Detroit Tigers: Why Does Delmon Young Continue to Play Every Day?

Anthony DinsmoreContributor IIAugust 13, 2012

TORONTO, CANADA - JULY 28: Delmon Young #21 of the Detroit Tigers scores a run in the 4th inning during MLB game action against the Toronto Blue Jays on July 28, 2012 at Rogers Centre in Toronto, Ontario, Canada. (Photo by Tom Szczerbowski/Getty Images)
Tom Szczerbowski/Getty Images

Detroit Tigers outfielder Delmon Young has been a letdown this year at best.  The fact that manager Jim Leyland still writes him into the lineup on a daily basis is laughable.

The Tigers are in a position where they are fighting for a position in the playoffs.  Currently they sit two games behind the Chicago White Sox for the top spot in the AL Central, and one game behind the second AL wild-card spot.

Most predicted in the offseason that the Tigers would be running away with the division at this point in the season.  You can point to a lot of reasons as to why the Tigers are underachieving this season, and one of the biggest reasons would be Delmon Young.

This guy is awful.  You would think that a guy who has been "protecting" Prince Fielder for most of the season would have some plate discipline.

Nope.  In 401 at-bats this season, Young has managed to walk 16 times. Yes, this is correct. Sixteen times.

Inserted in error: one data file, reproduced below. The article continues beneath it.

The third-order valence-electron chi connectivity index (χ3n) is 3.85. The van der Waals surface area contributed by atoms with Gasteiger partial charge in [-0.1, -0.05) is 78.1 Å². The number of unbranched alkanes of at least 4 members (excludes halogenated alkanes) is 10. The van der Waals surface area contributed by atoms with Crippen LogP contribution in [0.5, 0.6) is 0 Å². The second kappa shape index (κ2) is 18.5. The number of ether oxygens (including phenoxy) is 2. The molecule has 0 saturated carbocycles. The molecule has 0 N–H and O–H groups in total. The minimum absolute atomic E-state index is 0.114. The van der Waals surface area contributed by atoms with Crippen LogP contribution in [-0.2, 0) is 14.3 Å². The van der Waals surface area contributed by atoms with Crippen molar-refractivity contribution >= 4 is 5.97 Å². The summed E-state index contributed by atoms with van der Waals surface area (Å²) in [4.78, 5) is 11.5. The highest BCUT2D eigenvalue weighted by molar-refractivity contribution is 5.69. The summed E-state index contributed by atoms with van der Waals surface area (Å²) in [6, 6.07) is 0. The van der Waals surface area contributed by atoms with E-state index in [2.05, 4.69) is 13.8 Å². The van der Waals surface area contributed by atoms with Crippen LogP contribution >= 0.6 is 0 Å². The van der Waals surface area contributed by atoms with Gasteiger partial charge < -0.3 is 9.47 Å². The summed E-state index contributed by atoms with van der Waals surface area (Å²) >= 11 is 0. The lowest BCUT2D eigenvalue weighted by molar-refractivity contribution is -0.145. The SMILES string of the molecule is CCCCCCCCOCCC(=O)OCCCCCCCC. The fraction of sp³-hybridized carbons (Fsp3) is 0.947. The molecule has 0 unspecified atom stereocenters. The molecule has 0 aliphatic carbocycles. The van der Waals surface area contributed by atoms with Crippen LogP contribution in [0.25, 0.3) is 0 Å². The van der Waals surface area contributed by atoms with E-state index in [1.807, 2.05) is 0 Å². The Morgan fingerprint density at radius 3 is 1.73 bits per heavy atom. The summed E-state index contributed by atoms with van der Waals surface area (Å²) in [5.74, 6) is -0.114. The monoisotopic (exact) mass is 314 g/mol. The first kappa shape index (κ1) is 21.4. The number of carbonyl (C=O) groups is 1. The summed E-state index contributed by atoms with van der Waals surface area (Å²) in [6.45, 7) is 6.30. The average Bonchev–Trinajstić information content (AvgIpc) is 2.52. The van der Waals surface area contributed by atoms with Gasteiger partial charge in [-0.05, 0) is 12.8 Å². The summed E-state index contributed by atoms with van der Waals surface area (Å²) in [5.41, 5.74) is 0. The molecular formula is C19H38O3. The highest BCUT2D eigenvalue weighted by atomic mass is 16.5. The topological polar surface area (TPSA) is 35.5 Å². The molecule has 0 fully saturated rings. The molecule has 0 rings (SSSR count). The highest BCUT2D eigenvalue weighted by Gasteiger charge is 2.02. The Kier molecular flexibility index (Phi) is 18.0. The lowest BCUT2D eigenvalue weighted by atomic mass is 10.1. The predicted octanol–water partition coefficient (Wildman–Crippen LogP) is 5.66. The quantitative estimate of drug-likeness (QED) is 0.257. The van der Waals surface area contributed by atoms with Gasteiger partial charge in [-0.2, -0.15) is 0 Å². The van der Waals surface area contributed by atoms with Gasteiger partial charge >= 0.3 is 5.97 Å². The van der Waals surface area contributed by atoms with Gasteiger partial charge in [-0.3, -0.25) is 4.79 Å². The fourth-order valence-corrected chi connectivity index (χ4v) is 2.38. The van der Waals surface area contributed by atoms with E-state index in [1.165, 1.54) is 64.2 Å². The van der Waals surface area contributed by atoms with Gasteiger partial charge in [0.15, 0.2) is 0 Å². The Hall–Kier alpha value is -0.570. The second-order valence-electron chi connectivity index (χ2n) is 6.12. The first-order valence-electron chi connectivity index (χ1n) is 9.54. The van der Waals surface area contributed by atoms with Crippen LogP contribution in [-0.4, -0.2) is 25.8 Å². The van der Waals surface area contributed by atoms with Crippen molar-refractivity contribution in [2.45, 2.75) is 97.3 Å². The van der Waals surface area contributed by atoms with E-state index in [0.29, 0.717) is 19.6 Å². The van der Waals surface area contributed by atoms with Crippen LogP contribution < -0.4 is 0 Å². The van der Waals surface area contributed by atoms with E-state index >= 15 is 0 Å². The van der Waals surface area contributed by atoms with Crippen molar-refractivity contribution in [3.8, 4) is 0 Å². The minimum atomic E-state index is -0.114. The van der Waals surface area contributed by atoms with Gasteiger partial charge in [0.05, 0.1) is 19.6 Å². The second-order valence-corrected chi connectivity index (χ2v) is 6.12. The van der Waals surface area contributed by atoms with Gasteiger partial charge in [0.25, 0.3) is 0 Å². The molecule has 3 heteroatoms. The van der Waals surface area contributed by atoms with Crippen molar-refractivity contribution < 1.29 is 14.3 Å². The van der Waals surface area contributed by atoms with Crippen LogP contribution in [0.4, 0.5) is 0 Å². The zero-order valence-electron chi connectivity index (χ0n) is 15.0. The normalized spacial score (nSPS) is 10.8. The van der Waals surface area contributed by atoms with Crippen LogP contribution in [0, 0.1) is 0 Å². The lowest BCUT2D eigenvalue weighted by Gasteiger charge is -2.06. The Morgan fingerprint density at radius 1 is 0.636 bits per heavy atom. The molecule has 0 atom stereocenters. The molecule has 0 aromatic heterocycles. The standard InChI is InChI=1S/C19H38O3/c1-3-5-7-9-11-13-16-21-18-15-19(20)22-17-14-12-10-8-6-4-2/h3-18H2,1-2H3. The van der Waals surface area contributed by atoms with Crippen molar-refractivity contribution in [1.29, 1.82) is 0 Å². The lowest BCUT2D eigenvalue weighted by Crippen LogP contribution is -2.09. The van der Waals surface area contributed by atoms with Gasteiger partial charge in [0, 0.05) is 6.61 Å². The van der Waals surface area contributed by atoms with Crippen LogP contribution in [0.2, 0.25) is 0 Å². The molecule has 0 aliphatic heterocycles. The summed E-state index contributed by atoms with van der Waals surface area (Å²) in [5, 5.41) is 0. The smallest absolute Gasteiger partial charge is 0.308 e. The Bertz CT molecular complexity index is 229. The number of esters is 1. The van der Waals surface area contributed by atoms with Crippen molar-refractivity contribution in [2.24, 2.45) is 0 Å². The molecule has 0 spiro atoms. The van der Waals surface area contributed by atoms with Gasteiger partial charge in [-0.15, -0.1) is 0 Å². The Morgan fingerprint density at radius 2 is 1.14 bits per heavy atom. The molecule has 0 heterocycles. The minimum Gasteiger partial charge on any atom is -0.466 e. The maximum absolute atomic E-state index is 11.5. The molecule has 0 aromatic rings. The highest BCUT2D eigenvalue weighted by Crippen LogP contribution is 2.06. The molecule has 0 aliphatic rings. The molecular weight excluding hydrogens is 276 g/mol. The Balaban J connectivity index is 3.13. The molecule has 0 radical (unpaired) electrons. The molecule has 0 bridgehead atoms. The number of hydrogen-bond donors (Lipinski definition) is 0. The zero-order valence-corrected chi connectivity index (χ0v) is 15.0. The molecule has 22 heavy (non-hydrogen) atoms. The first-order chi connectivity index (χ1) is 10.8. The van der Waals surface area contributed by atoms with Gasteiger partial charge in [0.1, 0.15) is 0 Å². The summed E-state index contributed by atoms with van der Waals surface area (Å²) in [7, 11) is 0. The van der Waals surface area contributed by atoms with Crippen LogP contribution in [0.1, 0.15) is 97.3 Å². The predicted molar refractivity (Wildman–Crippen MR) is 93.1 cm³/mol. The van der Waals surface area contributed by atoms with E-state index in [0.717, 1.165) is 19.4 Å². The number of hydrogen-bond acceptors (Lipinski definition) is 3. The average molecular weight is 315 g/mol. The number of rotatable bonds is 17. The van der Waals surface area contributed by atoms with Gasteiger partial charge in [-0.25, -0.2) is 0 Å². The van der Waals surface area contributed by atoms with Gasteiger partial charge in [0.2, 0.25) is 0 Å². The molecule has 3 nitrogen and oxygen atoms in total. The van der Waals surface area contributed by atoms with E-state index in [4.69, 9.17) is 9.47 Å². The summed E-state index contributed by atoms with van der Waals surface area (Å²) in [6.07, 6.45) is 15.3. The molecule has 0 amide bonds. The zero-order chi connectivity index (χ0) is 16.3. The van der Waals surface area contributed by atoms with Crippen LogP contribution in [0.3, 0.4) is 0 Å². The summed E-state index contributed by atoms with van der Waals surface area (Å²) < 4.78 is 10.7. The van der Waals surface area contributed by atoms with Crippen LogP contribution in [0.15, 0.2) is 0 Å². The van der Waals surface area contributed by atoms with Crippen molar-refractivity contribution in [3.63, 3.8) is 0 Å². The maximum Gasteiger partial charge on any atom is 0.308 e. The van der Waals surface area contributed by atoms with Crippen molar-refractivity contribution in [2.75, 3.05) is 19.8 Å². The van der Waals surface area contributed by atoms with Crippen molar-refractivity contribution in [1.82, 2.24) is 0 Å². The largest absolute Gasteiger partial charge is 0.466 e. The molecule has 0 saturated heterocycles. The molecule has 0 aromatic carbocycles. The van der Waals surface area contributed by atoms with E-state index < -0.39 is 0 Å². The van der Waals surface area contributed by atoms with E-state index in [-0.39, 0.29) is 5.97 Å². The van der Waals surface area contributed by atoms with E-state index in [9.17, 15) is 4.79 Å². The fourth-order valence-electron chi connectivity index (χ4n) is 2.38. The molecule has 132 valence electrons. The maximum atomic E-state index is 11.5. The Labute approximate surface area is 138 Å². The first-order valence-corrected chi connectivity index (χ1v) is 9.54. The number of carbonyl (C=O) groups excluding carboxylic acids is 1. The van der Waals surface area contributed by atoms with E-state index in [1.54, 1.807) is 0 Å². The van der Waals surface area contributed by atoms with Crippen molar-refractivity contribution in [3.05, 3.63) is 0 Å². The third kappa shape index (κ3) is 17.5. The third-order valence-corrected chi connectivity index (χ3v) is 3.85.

I could point to the Tigers' hitting coach for this, but that's an argument for another day.

As I watch the Tigers play Minnesota tonight, Delmon has already done something that would make any observant Tigers fan frustrated.

The Tigers are facing Twins pitcher Sam Deduno, a guy that the Twins signed to a minor league contract in the offseason.  He's already been released by two teams in his career, and didn't make his MLB debut until he was 28.

Deduno walked two batters in the first inning, so he was obviously having some control problems early.  Delmon Young steps up to the plate to lead off the second inning, swings at the first pitch, and records the first out.

Delmon's next at-bat?  Swings at the first pitch, and records an out.

No plate discipline.  None.

Swinging at the first pitch and recording an out has become Young's calling card in his career.

But since the Tigers have Young, they might as well make a use for him.  Therefore, he should ONLY play against left-handed pitchers. 

Batting him against a right-handed pitcher is simply asinine.  His OPS of .639 against RHP speaks for itself.

Yet, Jim Leyland refuses to look at numbers.  He doesn't believe in them.  He only goes off his "gut feeling."

Well, Jim Leyland's "gut feeling" with his lineup decisions is what has put the Tigers in this mess.

Why doesn't Leyland play Quintin Berry against RHP, and Delmon Young against LHP?  I mean, is that such an unpractical solution?

Berry's OPS against RHP is .773, which is over 100 points higher than Delmon's.

Here's another fun fact:  Quintin Berry has six more walks than Delmon Young this year in 175 less at-bats.

That's how bad Delmon Young has been this year.